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Acronyms and Initialisms 

Acronyms and Initialisms

Brenda Gregoline

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Acronyms and Initialisms

Do not capitalize the words from which an acronym or initialism is derived (see 14.0, Abbreviations).

prostate-specific antigen (PSA)

enzyme-linked immunosorbent assay (ELISA)

Exception: When the words that form the acronym or initialism are proper names, use capitals as described in 10.3.9, Proper Nouns, Official Names:

National Institute of Mental Health (NIMH)

When there has been a “stretch” to create a study name or the name of a writing group that makes sense, is easy to say, and somehow relates to the name of the group, but where the first letters of the major words do not match the acronym, do not use unusual capitalization to indicate how the study name was derived. Expanded study or group-authorship names use normal JAMA and the Archives Journals capitalization style.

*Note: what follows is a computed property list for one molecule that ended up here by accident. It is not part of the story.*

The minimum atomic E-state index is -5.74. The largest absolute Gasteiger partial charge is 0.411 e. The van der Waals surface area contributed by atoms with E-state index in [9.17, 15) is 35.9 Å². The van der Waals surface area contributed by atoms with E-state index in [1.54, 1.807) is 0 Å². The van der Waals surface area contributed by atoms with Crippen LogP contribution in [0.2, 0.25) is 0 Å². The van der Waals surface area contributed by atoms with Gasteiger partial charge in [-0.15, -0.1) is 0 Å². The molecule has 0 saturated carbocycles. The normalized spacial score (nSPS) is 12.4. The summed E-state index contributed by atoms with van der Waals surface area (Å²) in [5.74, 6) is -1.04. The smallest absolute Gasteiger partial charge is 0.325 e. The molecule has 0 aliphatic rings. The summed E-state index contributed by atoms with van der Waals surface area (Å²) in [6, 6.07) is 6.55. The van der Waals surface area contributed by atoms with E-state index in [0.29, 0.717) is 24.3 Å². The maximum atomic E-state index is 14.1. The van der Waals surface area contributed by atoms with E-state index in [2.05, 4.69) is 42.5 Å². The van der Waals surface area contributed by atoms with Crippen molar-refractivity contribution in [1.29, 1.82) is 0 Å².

Evaluation of Platelet IIb/IIIa Inhibitor for Stenting (EPISTENT)

Enhanced Suppression of the Platelet IIb/IIIa Receptor With Integrilin Therapy (ESPRIT)

Clopidogrel as Adjunctive Reperfusion Therapy (CLARITY)

Clopidogrel in Unstable Angina to Prevent Recurrent Events (CURE)

c7E3 Fab Antiplatelet Therapy in Unstable Refractory Angina (CAPTURE)

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